"My only gripe is that the movie feels too short, just when it's ready to get to the real adventure. But then that's the problem with the story in general."

- Ningen

Dororo (2007)

AKA: Samurai Dororo

Director: Akihiko Shiota

Writers: Osamu Tezuka, Masa Nakamura, Akihiko Shiota

Producer: Takashi Hirano

Cast: Ko Shibasaki, Eita, Mieko Harada, Yoshio Harada, Kiichi Nakai, Satoshi Tsumabuki, Anna Tsuchiya

Running Time: 138 min.

Plot: The story of a female warrior named Dororo, raised as a man, who meets a young samurai on a quest to recover his father's body parts, which were given to demons.

Availability: This title is available at


NINGEN'S REVIEW: Hyakkimaru's a ronin [wandering samurai] whose father literally sold him out,, when he was a baby. Daigo promised 48 demons one part of his body each in exchange for the power to rule Japan. Warped into a crippled lump of flesh, and dumped in a river by his mother, Hyakkimaru meets a benefactor in the form of an elderly sword-smith who gives him artificial limbs he needs to survive. When he becomes an adult, Hyakkimaru decided to reclaim his original body, by fighting against each demon which possesses each organ. When he defeats each monster, his fake appendages pop out, and his real appendages grow back in their place. A thief by the name of Dororo follows him, in hopes of nabbing the swords lodged in his arm sockets. Normally covered by his plastic(?) fore-arms, these swords are used to defend himself against the demons Hyakkimaru encounters on his journey. Unfortunately, Hyakkimaru and Dororo don't live in a peaceful time. Rather, they're smack dab in the middle of a civil war, mostly instigated by Hyakkimaru's father, but also exacerbated by other rival feudal lords.

Based on the Osamu Tezuka manga [published in the U.S.], anime, and OOP PS2 game, Dororo is a thin indictment of war, in particular, Vietnam. [At least according to a certain Pulp article from Patrick Macias] For while Hyakkimaru might be able to save himself, he can't do anything about the women and children who are either killed or turned into refugees from the power-hungry generals. Dororo is also an orphan; and she wants to learn to fight to revenge herself on Daigo. But things get more complicated, as Hyakkimaru discovers his familial connection to the warlord.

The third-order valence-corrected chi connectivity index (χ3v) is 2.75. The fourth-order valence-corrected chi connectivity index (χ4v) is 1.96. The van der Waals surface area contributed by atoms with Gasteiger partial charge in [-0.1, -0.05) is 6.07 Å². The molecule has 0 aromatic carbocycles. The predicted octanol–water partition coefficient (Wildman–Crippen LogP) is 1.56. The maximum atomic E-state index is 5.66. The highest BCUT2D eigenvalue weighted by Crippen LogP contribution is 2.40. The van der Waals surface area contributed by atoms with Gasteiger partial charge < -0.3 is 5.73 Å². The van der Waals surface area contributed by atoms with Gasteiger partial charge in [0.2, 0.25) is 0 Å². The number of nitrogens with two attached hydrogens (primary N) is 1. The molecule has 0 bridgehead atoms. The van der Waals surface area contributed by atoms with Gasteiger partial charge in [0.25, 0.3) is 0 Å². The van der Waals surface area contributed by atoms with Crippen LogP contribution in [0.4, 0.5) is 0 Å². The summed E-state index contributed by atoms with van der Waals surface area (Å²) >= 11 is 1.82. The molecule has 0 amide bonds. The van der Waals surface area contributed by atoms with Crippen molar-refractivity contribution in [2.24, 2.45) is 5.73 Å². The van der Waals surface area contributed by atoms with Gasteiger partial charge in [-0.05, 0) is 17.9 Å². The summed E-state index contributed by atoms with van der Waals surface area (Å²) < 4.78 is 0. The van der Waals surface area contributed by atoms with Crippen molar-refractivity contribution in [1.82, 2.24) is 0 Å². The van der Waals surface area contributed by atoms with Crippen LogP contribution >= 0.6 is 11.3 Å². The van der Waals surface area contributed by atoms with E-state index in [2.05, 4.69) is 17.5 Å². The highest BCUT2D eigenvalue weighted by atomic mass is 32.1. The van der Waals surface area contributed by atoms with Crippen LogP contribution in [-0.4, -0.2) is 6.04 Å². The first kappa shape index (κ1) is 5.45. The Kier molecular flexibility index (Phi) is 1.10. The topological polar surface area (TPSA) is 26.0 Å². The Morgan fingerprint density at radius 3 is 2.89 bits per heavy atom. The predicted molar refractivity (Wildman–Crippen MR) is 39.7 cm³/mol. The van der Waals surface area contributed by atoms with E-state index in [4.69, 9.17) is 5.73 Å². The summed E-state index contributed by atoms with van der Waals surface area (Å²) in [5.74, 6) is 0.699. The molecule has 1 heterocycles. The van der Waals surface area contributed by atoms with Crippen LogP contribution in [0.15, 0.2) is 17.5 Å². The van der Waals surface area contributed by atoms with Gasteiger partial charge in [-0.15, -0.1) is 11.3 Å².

As an adaptation of a dark action-horror series, the movie tends to place more emphasis on the emotional motivations of the characters than the creatures the duo encounter. However, that's not to say that there's no action in Dororo. There's plenty of battles coupled with creepy ambience. It's just that this version of the story opts for character interaction, rather than frequent blood-baths. In fact, the ending is "happier" and more "pacificist" than in the manga. But this approach still works, because it reflects a generational shift in "diplomacy", rather than just a cop-out ending where they make up the resolution on the spot. [*cough* Watchmen *cough*]

The settings are a little too calm for Civil War-ravaged Japan, but the monsters look like they blend in perfectly with their environments. The leads playhing Hyakkimaru and Dororo also don't seem as world-weary as their animated counterparts, but they at least do a good job of letting the viewer connect with them on a personal level. And the fights don't look like low-rent Power Ranger episodes or wannabe bullet-time slow-mo scenes, either. They simply are designed to fit the fantasy world of the series. My only gripe is that the movie feels too short, just when it's ready to get to the real adventure. But then that's the problem with the story in general.